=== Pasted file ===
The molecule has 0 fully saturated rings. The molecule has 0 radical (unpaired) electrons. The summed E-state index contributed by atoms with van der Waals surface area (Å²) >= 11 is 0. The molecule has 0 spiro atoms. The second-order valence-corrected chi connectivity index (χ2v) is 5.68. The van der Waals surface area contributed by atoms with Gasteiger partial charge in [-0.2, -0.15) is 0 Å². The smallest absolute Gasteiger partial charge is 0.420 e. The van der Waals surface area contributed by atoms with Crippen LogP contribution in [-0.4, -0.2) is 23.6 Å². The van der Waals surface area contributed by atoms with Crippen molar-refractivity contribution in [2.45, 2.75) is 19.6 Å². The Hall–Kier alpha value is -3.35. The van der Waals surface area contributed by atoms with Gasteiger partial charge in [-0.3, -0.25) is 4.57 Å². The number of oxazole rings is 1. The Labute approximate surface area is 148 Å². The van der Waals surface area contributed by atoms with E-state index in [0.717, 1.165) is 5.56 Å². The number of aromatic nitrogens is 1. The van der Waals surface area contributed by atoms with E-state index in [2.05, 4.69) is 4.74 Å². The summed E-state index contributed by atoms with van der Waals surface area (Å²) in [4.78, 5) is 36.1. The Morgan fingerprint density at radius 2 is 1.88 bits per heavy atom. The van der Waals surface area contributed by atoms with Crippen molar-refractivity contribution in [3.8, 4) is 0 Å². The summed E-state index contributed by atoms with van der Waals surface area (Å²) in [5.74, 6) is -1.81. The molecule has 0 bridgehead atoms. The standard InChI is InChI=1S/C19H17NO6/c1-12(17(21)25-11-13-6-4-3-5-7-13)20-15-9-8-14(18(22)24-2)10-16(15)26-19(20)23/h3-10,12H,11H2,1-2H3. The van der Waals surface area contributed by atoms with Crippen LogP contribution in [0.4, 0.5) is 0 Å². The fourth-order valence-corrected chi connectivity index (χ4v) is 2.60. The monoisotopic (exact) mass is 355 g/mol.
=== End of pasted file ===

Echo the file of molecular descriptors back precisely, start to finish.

The molecule has 0 fully saturated rings. The molecule has 0 radical (unpaired) electrons. The summed E-state index contributed by atoms with van der Waals surface area (Å²) >= 11 is 0. The molecule has 0 spiro atoms. The second-order valence-corrected chi connectivity index (χ2v) is 5.68. The van der Waals surface area contributed by atoms with Gasteiger partial charge in [-0.2, -0.15) is 0 Å². The smallest absolute Gasteiger partial charge is 0.420 e. The van der Waals surface area contributed by atoms with Crippen LogP contribution in [-0.4, -0.2) is 23.6 Å². The van der Waals surface area contributed by atoms with Crippen molar-refractivity contribution in [2.45, 2.75) is 19.6 Å². The Hall–Kier alpha value is -3.35. The van der Waals surface area contributed by atoms with Gasteiger partial charge in [-0.3, -0.25) is 4.57 Å². The number of oxazole rings is 1. The Labute approximate surface area is 148 Å². The van der Waals surface area contributed by atoms with E-state index in [0.717, 1.165) is 5.56 Å². The number of aromatic nitrogens is 1. The van der Waals surface area contributed by atoms with E-state index in [2.05, 4.69) is 4.74 Å². The summed E-state index contributed by atoms with van der Waals surface area (Å²) in [4.78, 5) is 36.1. The Morgan fingerprint density at radius 2 is 1.88 bits per heavy atom. The van der Waals surface area contributed by atoms with Crippen molar-refractivity contribution in [3.8, 4) is 0 Å². The summed E-state index contributed by atoms with van der Waals surface area (Å²) in [5.74, 6) is -1.81. The molecule has 0 bridgehead atoms. The standard InChI is InChI=1S/C19H17NO6/c1-12(17(21)25-11-13-6-4-3-5-7-13)20-15-9-8-14(18(22)24-2)10-16(15)26-19(20)23/h3-10,12H,11H2,1-2H3. The van der Waals surface area contributed by atoms with Crippen LogP contribution in [0.4, 0.5) is 0 Å². The fourth-order valence-corrected chi connectivity index (χ4v) is 2.60. The monoisotopic (exact) mass is 355 g/mol.